I wanted them to learn the other way around, to make them ask questions about their mistakes, that if it’s blurry or too washed out and over-exposed, etc. why is it so? and make them feel the necessity to learn about it…they could then come to the next level of using their cameras manually….we realized they were too focused in finding their moments and trying to capture the right time. we also wanted to see how and what our students tended to capture most, and realized they take photos of people a lot, and so in our next round of lessons, we did focus briefly on how to effectively use their cameras to photograph portraits, we would ask them to take a photograph from each other, and so they would shoot all on default with their wide angle and then we would ask to use their optical zooms and re-photograph the same person, we would then screen the difference and so they would understand the angle of view.
during our lessons I thought how it would be great to integrate some of the workshops together, I thought the painting workshop could use our students photos, it would be great to print and share the good shots of our students for them to paint….Thanks to Annie our great drawing/painting instructor, who agreed for this to happen, and the outcome was really great, some of the painters would even re-compose and correct and improve our students photos, they would change the composition and even add their own color and textures, which allowed our students to dig deeper and try to see their images beyond just a photograph, and break it into shapes and lines and to also make them understand the artistic aspect of photography.
It was great to also have Yohana as our translator, he was very articulate and enthusiastic in assisting us to teach and get our word cross the language barrier. He was very caring and passionate about our lessons, it was really great to have him on board.
We had one student complaining about how her camera being less advanced than the others, some of our donated cameras were older models than the rest and we didn't want the students to feel discriminated, so I explained that all these different cameras were once the best and latest camera manufactured at its own time and the camera doesn't determine nor help one to see any better. We had students with these older cameras taking better images than those who held newer models. That is why I wasn’t much concerned with their weak batteries or limited memory storage…It was to me in some way a mimic of old film cameras, how you are limited to 36 images for each roll, back in the old days. made you rather more sensitive in photography than just having the leisure to shoot as much as you want…I wanted to teach them that limitation always unleashes one creativity.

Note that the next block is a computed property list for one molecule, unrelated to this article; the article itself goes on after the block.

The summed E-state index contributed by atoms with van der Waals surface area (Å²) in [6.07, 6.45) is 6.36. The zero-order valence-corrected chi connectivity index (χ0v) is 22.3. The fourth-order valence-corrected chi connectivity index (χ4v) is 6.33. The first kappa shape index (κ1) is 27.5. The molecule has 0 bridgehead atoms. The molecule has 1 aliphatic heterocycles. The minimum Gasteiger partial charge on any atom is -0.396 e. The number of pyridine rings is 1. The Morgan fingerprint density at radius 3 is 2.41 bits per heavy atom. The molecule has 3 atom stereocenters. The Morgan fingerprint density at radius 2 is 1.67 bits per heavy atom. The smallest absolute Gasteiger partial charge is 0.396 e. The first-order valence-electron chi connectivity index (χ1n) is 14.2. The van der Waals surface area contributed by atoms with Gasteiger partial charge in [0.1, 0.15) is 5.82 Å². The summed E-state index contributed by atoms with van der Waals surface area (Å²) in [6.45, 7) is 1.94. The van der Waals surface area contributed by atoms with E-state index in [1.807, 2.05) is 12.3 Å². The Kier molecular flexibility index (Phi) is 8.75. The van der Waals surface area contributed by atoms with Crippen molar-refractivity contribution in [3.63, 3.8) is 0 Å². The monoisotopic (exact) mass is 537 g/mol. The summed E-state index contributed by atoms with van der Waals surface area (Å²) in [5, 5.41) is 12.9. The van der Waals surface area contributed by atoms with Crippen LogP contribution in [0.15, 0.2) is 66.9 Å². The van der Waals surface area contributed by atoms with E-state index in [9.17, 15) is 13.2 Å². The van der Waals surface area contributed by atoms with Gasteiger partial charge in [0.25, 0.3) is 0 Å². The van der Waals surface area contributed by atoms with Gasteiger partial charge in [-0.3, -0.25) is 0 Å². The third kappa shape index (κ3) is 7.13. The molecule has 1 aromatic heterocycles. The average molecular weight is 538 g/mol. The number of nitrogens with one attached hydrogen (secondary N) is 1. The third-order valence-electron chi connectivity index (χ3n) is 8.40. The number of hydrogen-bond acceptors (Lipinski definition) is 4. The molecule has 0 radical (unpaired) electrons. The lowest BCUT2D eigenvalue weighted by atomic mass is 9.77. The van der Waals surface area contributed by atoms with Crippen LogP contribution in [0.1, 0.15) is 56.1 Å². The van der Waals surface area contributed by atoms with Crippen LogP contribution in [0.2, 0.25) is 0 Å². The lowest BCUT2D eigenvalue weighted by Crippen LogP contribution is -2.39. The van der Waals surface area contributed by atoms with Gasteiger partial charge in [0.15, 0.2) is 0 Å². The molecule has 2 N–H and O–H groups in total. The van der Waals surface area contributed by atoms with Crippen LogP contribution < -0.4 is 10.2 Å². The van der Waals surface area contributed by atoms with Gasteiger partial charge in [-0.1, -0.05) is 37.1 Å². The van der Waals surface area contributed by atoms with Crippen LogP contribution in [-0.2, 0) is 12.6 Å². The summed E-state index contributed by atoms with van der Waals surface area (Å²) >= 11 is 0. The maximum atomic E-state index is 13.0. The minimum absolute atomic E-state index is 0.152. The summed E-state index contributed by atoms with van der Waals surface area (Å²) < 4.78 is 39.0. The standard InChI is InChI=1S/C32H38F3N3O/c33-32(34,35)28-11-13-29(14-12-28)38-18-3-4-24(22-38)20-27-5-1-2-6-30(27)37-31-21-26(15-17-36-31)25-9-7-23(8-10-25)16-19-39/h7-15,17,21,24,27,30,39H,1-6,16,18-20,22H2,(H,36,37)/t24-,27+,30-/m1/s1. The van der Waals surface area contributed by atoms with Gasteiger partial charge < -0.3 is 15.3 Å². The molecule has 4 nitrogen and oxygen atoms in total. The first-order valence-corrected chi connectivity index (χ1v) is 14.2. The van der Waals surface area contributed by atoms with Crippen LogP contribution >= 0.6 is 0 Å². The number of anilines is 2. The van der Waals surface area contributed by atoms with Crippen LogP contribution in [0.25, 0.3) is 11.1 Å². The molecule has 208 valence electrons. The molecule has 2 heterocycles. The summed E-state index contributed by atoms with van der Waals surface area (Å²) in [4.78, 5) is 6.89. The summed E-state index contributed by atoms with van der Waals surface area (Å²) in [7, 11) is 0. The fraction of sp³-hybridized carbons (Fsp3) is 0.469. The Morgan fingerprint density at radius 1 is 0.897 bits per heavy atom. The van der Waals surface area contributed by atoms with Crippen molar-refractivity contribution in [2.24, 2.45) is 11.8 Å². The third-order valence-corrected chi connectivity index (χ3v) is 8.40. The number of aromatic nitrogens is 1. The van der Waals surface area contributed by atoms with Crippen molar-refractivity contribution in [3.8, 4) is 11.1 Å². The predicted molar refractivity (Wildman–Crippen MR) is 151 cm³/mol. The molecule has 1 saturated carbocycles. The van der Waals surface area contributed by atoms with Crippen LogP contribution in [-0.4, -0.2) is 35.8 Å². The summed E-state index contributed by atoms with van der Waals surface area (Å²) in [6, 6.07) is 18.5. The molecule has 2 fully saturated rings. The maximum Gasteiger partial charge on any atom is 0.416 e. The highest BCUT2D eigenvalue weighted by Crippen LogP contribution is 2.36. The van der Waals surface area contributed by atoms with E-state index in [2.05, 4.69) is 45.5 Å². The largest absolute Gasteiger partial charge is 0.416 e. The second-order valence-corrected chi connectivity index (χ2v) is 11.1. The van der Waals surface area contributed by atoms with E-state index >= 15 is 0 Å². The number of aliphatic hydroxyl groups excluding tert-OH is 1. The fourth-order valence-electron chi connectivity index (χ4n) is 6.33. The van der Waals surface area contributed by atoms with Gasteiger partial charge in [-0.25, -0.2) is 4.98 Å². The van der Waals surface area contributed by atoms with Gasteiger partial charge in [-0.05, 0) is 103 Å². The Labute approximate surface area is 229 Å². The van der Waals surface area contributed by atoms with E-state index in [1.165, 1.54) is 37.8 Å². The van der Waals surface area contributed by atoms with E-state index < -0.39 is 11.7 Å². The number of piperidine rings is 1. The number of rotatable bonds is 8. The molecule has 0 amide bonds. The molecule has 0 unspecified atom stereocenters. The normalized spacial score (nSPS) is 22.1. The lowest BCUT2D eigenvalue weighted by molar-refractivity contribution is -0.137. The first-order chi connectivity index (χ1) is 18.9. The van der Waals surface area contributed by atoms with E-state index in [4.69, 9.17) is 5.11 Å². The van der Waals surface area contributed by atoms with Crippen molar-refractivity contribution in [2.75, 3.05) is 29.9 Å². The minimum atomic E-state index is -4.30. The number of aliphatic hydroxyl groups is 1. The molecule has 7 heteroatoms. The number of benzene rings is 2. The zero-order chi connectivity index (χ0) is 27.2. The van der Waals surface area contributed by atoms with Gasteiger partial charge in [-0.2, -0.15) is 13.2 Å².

My hope is that this platform could also potentially help update SV with their daily lives of the people with Albinism. I always thought how great it would be for them to start exposing and reporting about themselves, to show that they are no different from others, that they live and do things just like the rest.
In our last two sessions, we had to organize our students photos and pick some of their best shots to project them on the screen and we then would ask our students and also personally themselves to choose their best and favorite image to print as a gift for our sponsors with a personal written statement behind it. They also explained to us why they would think this image is good, through this we also learned many things about our students way of thinking and also analyze their judgment on the subjectivity of what a good photograph is… It also allowed other students to see and understand the "Point of View" of how different could one see and value the same moment, most would have the same image taken from a different time and angle of view and would help them understand how one moment can be seen in endless ways, and that would unlock their creativity in seeing.